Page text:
On February 21, 2020, the IAUNRC and the Russian and East European Institute presented a nonproliferation and nuclear security workshop to students and faculty at Eastern Kentucky University (EKU), one of our partner institutions.
The workshop was led by Margarita Kalinina-Pohl, Senior Program Manager and Research Associate at the James Martin Center for Nonproliferation Studies (CNS) of Middlebury Institute of International Studies in Monterey, CA. The majority of attendees were undergraduate majors in the Homeland Security Program, as well as students from Criminal Justice and Political Science. Three members of EKU faculty also attended.
The first part of the workshop was devoted to an overview of specific terms, a brief introduction to the Central Asian region, and the history of the collapse of the USSR, as well as information on Soviet programs to develop weapons of mass destruction and their legacies in Central Asian states. Such programs included uranium mining, weapons-grade materials production, nuclear weapons testing at the Semipalatinsk Test Site, and biological weapons production and testing at the Stepnogorsk facility and on Vozrozhdeniye Island in the Aral Sea.
This introduction was followed by a Zoom presentation by Sara Bidgood, also from CNS, on US-Soviet Nonproliferation Cooperation and the current state of US-Russian arms control. In the hour before lunch, Ms. Kalinina-Pohl discussed current proliferation and nuclear security threats in Central Asia: nuclear/radiological and environmental security threats, other types of security threat such as terrorism and drug trafficking, and current activities related to nuclear programs in Central Asia, from uranium mining to nuclear power plant construction.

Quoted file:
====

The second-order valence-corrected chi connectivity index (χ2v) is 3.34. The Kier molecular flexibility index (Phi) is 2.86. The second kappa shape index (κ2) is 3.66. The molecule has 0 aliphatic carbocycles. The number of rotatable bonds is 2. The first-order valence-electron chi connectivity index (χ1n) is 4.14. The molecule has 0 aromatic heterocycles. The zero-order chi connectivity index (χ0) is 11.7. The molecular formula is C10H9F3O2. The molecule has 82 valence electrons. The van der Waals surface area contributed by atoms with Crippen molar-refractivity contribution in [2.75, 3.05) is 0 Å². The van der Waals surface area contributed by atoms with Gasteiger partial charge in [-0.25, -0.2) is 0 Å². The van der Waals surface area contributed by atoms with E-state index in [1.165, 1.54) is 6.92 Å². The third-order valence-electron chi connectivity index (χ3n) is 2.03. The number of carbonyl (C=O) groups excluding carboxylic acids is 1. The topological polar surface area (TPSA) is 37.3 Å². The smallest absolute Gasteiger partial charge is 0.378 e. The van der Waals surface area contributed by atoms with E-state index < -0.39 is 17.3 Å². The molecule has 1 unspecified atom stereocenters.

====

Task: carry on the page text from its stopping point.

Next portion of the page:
The first part of the afternoon session was devoted to the potential for US-Russia collaboration in Central Asia in several areas, including the remediation of uranium tailings, supporting Central Asian states’ counter-terrorism efforts, including preventing “dirty bomb” terrorism, and supporting Central Asian states in their efforts to prevent the radiological/nuclear risks posed by theft or loss of radioactive/nuclear material or their illicit trafficking. This was followed by a documentary film on the history of the Semipalatinsk Test Site and a group discussion.
An interactive group exercise concluded the workshop. Participants were divided into four teams representing regional (Uzbekistan and Kazakhstan) and international (Russia and the United States) stakeholders at a hypothetical meeting of the International Atomic Energy Agency in Vienna to discuss the building and operating of a nuclear power plant in Uzbekistan by Uzbekistan and Russia to see if its benefits would outweigh concerns by various stakeholders.
The workshop received very positive reviews from students and faculty. Several attendees stayed on to talk to Ms. Kalinina-Pohl about issues discussed in the workshop, to share their own future career plans, and to seek guidance. We look forward to further opportunities for collaboration with our EKU partners in the future.